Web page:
When focusing on the more pragmatic performances, candidates refocused the idea of getting “results” to being about polling rather than policymaking, aligning with other driving discourses in the 2016 primary. Additionally, both candidates and Super PACs ended up using much more footage from debates than stock footage in 2016, cutting down on ad cost and allowing for more cohesive messages. The cohesiveness and complementary nature of candidate and Super PAC advertisements also remained just as strong.

The radical differences, however, appear in the changing of performance types. Gone is “The Saint,” a character that focused far more on the notion of a moral purity of candidates. In its place is “The Warrior,” used by both candidates and Super PACs, further demonstrating the cohesiveness of messages from candidates and organizations they cannot legally coordinate with.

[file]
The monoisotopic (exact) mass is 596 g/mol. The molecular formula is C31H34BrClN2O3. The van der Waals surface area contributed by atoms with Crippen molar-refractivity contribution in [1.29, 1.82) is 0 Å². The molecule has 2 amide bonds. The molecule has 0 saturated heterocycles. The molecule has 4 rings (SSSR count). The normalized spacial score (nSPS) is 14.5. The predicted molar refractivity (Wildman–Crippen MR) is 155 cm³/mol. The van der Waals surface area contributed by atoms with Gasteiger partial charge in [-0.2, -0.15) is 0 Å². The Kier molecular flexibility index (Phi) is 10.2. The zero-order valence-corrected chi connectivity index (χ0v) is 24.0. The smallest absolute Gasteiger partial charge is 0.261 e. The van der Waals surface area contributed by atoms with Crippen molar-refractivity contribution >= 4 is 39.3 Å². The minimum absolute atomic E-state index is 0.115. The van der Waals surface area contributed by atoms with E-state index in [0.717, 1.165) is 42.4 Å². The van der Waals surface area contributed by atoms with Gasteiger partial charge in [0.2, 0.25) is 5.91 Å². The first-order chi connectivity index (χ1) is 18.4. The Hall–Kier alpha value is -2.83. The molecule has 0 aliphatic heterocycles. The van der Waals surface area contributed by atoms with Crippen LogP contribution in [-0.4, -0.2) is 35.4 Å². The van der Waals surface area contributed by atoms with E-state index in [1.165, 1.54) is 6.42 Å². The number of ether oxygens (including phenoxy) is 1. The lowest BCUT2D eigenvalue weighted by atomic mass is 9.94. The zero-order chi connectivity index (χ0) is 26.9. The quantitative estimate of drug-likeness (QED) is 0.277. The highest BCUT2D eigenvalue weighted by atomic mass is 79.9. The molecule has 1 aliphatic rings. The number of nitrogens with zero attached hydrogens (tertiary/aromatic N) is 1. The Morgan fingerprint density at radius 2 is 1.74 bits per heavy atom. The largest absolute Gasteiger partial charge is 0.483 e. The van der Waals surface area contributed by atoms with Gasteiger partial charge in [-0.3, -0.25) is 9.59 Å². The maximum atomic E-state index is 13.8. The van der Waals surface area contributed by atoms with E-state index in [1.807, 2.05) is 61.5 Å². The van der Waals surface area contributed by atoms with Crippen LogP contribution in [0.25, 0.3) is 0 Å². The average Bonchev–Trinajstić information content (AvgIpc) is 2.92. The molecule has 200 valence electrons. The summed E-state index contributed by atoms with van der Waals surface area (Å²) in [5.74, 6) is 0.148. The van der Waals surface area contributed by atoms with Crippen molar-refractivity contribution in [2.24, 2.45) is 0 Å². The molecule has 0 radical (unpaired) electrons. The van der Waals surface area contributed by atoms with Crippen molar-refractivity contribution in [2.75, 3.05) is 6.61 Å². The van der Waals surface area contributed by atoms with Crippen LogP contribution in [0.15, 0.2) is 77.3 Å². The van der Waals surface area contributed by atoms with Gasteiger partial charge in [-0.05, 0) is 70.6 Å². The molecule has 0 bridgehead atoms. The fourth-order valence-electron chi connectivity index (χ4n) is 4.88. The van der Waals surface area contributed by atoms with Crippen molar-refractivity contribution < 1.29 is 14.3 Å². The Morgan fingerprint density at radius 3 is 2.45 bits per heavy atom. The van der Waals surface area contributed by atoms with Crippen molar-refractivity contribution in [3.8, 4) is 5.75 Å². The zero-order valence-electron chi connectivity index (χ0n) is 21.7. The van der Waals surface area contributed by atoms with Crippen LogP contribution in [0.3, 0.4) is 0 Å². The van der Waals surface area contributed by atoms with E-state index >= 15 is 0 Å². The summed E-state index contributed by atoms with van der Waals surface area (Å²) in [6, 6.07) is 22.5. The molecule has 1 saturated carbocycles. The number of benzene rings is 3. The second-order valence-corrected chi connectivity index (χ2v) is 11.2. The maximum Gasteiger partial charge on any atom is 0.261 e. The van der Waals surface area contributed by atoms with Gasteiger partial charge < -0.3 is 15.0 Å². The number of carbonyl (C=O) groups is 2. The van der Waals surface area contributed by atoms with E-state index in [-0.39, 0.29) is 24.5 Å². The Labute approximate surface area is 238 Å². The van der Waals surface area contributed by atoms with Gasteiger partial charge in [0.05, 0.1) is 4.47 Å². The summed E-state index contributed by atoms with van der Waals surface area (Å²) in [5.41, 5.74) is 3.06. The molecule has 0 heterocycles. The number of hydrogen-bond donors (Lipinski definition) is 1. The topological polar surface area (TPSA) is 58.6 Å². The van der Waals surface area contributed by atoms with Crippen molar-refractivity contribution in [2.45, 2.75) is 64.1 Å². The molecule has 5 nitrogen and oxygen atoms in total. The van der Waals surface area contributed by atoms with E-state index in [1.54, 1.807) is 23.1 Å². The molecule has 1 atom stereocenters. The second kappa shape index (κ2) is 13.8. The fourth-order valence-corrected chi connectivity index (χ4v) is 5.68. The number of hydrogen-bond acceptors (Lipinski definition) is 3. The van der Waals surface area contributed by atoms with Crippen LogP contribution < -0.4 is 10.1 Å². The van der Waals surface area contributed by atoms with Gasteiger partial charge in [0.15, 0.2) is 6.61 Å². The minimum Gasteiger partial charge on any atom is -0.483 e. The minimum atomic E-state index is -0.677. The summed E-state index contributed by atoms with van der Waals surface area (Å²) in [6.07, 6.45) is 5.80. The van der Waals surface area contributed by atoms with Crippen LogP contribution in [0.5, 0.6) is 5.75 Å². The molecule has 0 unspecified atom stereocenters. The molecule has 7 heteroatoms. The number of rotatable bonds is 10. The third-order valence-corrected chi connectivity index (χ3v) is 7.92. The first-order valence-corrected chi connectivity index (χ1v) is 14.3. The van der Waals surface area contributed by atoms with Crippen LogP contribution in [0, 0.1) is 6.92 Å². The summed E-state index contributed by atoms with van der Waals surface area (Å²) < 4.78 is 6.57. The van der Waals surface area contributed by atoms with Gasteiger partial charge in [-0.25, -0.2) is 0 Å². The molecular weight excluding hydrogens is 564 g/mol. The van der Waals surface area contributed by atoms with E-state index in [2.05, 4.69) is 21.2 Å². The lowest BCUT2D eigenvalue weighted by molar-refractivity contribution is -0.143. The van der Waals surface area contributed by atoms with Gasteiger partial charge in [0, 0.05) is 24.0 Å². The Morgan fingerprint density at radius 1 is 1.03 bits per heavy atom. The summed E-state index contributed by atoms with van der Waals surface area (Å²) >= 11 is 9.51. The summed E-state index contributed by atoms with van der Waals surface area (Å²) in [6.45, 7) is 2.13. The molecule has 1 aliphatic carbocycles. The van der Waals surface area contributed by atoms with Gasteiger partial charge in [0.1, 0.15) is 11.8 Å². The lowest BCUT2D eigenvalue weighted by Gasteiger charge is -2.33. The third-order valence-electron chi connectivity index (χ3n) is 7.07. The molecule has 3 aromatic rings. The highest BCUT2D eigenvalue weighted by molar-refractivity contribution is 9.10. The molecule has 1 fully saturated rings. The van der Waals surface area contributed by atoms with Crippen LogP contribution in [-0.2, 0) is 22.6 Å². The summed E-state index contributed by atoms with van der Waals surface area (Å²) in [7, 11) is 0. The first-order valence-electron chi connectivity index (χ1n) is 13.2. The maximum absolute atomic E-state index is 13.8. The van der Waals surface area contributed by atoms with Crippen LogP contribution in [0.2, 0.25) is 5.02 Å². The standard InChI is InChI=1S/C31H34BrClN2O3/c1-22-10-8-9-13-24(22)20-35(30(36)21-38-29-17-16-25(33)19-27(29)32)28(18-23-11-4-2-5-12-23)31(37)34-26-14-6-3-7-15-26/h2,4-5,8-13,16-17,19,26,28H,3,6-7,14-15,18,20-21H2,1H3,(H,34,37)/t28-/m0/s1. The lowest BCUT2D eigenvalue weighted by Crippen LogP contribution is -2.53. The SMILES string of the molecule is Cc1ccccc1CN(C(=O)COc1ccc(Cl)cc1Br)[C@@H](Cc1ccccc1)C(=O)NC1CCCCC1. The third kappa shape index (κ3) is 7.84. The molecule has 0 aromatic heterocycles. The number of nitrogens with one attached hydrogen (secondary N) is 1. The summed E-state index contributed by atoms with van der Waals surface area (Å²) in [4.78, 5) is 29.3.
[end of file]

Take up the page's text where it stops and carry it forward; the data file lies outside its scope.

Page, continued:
“The Warrior” is unique based on two characteristics. First, its willingness and eagerness to use violence and second, the violence is explicitly targeted toward non-U.S. citizens, and overwhelmingly those living abroad. During the 2016 elections both candidates and their Super PACs flaunted their desire to use violence within the Middle East and on undocumented citizens. In one ad Ted Cruz highlighted his opposition to the World Court’s stay of execution to an undocumented immigrant convicted of murder. Regularly, these advertisements included images of military invasions and missiles being fired into the air to show a willingness for strength, as well as a lack of concern for human rights, as Marco Rubio openly bragged about tossing people into Guantanamo Bay, known for its use of torture. This is something that was not present in 2012, demonstrating a result in the ideological shift of the Republican party in the four years between elections.